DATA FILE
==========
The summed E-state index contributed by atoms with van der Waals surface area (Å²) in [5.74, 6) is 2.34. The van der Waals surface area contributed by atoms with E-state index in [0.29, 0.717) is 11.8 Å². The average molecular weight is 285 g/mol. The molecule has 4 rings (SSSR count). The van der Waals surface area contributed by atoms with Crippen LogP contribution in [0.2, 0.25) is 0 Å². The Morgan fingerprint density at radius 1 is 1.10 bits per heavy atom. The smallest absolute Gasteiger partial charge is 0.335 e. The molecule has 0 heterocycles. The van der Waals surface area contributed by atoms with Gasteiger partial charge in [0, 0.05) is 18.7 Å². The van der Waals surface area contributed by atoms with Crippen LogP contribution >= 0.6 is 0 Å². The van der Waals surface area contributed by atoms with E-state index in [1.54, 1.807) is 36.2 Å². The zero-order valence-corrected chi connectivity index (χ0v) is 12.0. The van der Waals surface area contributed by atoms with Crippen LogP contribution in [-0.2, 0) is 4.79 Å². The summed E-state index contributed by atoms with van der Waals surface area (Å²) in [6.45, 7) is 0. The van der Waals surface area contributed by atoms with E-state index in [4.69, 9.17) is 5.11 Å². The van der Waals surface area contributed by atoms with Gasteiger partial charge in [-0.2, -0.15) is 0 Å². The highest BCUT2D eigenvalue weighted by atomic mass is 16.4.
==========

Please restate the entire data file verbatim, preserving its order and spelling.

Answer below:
The summed E-state index contributed by atoms with van der Waals surface area (Å²) in [5.74, 6) is 2.34. The van der Waals surface area contributed by atoms with E-state index in [0.29, 0.717) is 11.8 Å². The average molecular weight is 285 g/mol. The molecule has 4 rings (SSSR count). The van der Waals surface area contributed by atoms with Crippen LogP contribution in [0.2, 0.25) is 0 Å². The Morgan fingerprint density at radius 1 is 1.10 bits per heavy atom. The smallest absolute Gasteiger partial charge is 0.335 e. The molecule has 0 heterocycles. The van der Waals surface area contributed by atoms with Gasteiger partial charge in [0, 0.05) is 18.7 Å². The van der Waals surface area contributed by atoms with Crippen LogP contribution >= 0.6 is 0 Å². The van der Waals surface area contributed by atoms with E-state index in [1.54, 1.807) is 36.2 Å². The zero-order valence-corrected chi connectivity index (χ0v) is 12.0. The van der Waals surface area contributed by atoms with Crippen LogP contribution in [-0.2, 0) is 4.79 Å². The summed E-state index contributed by atoms with van der Waals surface area (Å²) in [6.45, 7) is 0. The van der Waals surface area contributed by atoms with E-state index in [4.69, 9.17) is 5.11 Å². The van der Waals surface area contributed by atoms with Gasteiger partial charge in [-0.2, -0.15) is 0 Å². The highest BCUT2D eigenvalue weighted by atomic mass is 16.4.